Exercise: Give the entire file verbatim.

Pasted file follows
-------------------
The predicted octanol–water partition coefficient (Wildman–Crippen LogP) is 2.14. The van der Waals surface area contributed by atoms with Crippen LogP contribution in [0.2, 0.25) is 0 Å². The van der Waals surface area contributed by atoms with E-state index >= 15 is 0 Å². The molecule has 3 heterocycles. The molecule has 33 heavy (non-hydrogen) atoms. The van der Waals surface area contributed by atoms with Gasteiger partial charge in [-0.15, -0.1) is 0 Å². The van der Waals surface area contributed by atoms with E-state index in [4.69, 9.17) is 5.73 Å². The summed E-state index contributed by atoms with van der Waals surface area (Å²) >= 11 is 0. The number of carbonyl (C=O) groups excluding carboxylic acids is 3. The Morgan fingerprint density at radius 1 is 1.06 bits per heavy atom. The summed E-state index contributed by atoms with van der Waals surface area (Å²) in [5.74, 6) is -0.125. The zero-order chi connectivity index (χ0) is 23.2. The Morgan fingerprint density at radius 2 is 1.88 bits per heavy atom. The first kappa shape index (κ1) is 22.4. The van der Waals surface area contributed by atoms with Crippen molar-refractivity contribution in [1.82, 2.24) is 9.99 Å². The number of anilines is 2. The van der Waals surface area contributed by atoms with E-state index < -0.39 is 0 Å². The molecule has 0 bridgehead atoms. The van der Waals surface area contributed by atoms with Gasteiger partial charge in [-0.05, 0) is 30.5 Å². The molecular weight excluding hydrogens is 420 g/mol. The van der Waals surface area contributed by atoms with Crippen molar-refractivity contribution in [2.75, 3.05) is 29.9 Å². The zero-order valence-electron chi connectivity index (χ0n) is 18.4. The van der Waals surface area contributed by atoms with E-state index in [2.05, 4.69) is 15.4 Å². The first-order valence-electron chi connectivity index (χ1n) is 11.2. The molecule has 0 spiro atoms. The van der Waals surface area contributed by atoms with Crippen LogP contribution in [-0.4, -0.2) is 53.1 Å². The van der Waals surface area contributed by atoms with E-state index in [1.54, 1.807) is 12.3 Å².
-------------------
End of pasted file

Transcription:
The predicted octanol–water partition coefficient (Wildman–Crippen LogP) is 2.14. The van der Waals surface area contributed by atoms with Crippen LogP contribution in [0.2, 0.25) is 0 Å². The van der Waals surface area contributed by atoms with E-state index >= 15 is 0 Å². The molecule has 3 heterocycles. The molecule has 33 heavy (non-hydrogen) atoms. The van der Waals surface area contributed by atoms with Gasteiger partial charge in [-0.15, -0.1) is 0 Å². The van der Waals surface area contributed by atoms with E-state index in [4.69, 9.17) is 5.73 Å². The summed E-state index contributed by atoms with van der Waals surface area (Å²) >= 11 is 0. The number of carbonyl (C=O) groups excluding carboxylic acids is 3. The Morgan fingerprint density at radius 1 is 1.06 bits per heavy atom. The summed E-state index contributed by atoms with van der Waals surface area (Å²) in [5.74, 6) is -0.125. The zero-order chi connectivity index (χ0) is 23.2. The Morgan fingerprint density at radius 2 is 1.88 bits per heavy atom. The first kappa shape index (κ1) is 22.4. The van der Waals surface area contributed by atoms with Crippen molar-refractivity contribution in [1.82, 2.24) is 9.99 Å². The number of anilines is 2. The van der Waals surface area contributed by atoms with E-state index < -0.39 is 0 Å². The molecule has 0 bridgehead atoms. The van der Waals surface area contributed by atoms with Gasteiger partial charge in [-0.05, 0) is 30.5 Å². The molecular weight excluding hydrogens is 420 g/mol. The van der Waals surface area contributed by atoms with Crippen molar-refractivity contribution in [2.75, 3.05) is 29.9 Å². The zero-order valence-electron chi connectivity index (χ0n) is 18.4. The van der Waals surface area contributed by atoms with E-state index in [2.05, 4.69) is 15.4 Å². The first-order valence-electron chi connectivity index (χ1n) is 11.2. The molecule has 0 spiro atoms. The van der Waals surface area contributed by atoms with Crippen LogP contribution in [-0.4, -0.2) is 53.1 Å². The van der Waals surface area contributed by atoms with E-state index in [1.54, 1.807) is 12.3 Å².